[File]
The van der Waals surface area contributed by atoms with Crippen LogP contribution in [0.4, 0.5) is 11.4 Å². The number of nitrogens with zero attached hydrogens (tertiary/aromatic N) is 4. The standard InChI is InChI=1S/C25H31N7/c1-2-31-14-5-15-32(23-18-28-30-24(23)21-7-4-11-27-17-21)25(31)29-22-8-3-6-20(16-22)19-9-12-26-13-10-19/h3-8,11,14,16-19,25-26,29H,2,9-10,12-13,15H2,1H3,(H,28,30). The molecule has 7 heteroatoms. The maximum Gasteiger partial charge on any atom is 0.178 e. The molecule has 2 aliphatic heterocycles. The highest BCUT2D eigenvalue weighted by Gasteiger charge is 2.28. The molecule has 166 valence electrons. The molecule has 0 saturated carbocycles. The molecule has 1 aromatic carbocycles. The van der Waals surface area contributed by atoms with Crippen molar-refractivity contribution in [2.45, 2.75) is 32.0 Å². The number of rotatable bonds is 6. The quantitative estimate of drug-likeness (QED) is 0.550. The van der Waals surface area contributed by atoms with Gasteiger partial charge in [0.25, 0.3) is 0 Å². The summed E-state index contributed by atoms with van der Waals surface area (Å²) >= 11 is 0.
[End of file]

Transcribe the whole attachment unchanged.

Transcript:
The van der Waals surface area contributed by atoms with Crippen LogP contribution in [0.4, 0.5) is 11.4 Å². The number of nitrogens with zero attached hydrogens (tertiary/aromatic N) is 4. The standard InChI is InChI=1S/C25H31N7/c1-2-31-14-5-15-32(23-18-28-30-24(23)21-7-4-11-27-17-21)25(31)29-22-8-3-6-20(16-22)19-9-12-26-13-10-19/h3-8,11,14,16-19,25-26,29H,2,9-10,12-13,15H2,1H3,(H,28,30). The molecule has 7 heteroatoms. The maximum Gasteiger partial charge on any atom is 0.178 e. The molecule has 2 aliphatic heterocycles. The highest BCUT2D eigenvalue weighted by Gasteiger charge is 2.28. The molecule has 166 valence electrons. The molecule has 0 saturated carbocycles. The molecule has 1 aromatic carbocycles. The van der Waals surface area contributed by atoms with Crippen molar-refractivity contribution in [2.45, 2.75) is 32.0 Å². The number of rotatable bonds is 6. The quantitative estimate of drug-likeness (QED) is 0.550. The van der Waals surface area contributed by atoms with Gasteiger partial charge in [0.25, 0.3) is 0 Å². The summed E-state index contributed by atoms with van der Waals surface area (Å²) >= 11 is 0.